The lever mechanism of opening a traditional crown cap bottle is simple enough, although its applications into professional bartending have varied in implementation significantly. Today there are a wide variety of bottle openers and they can vary in function and fashion distinctly. Each design can provide advantages to its target work place and staff particularly with regards to speed of service.
Standard Bottle OpenerEdit
At some point or another we have all come across the simple bottle opener. It's hard not to find one on just about any functional accessory these days. The design is simple and it's often easy to miss on your decorative keyring or new kitchen utensil. In a professional context the simple bottle openers don't have much of a place as they tend to be designed for domestic use only.
A waiter's friend is a strange swiss army knife looking contraption that every waiter will know and most bartenders will have heard of. It is effectively an all in one bottle opener with each component fold-able out of the handle as and when it's needed. The small blade arm is designed to slice the plastic or paper covering from the rim of wine bottles. The corkscrew is used to pull out the cork and on some pieces the simple bottle opener doubles up as a lever to aid in the decorking of wine bottles.
The bar blade or 'speed opener' is one of the most useful pieces of equipment to any bartender. It's sturdy and long design allows for effortless bottle opening through lever action and is easily pocketed after use. The clean cut edges of the blade itself also make it a useful tool for slicing through packing tape and prying open boxes of stock. It's not uncommon to be told that if the blade is not soaked in alcohol by the end of the shift, the bartender hasn't been working very hard. It is the most widely used design in professional bartending worldwide and is often used for a number popular bartending tricks.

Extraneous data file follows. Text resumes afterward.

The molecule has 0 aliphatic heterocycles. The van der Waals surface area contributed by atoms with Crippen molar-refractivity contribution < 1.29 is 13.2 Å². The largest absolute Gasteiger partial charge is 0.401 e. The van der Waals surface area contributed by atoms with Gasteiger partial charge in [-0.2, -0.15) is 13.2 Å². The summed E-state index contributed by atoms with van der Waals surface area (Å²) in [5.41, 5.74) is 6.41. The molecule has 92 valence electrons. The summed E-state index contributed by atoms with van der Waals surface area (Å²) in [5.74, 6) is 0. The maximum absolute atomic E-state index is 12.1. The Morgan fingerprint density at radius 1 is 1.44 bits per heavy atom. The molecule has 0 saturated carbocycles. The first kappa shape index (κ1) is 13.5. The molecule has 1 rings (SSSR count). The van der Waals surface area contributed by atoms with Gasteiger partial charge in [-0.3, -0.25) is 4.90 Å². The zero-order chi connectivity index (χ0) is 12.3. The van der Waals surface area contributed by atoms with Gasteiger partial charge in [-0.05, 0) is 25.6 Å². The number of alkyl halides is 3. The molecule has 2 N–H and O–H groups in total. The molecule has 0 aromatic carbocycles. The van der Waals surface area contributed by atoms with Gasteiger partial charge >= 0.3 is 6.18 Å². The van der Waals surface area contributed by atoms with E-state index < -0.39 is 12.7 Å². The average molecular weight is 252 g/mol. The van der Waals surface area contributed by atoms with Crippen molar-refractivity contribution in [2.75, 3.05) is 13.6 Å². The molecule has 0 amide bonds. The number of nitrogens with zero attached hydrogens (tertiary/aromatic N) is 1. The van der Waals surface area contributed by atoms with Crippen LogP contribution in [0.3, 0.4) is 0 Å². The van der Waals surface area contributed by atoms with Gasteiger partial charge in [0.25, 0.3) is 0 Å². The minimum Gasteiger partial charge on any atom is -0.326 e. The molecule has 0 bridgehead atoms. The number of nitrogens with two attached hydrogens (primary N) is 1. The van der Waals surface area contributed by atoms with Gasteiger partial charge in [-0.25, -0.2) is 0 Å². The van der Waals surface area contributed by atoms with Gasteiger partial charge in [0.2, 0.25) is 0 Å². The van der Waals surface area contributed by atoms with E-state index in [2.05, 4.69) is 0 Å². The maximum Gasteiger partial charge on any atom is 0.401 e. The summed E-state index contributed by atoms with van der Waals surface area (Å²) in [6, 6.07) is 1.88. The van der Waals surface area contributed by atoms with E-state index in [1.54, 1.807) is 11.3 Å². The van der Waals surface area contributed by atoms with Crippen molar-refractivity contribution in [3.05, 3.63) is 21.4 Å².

Wall Mounted & Magnetic OpenersEdit
Wall mounted and magnetic openers are a recent invention that allows a standard bottle opener to be attached to a vertical or horizontal surface. This makes the opener static and a go-to point on the bar for bottle opening. Some models have a magnetic catch attachment where the caps are automatically collected after being popped.
Miscellaneous Bottle OpenersEdit
There a a number of alternate ways to open bottles that are now obsolete in light of recent implementations of the lever design although some old models are retained for sentimental purposes. A churchkey is a prime example of such a model that is somewhat outdated but is still widely collected and in some places still manufactured today.
A cork puller is an example of another form of outdated wine bottle opener but is now no longer used professionally apart from certain select establishments.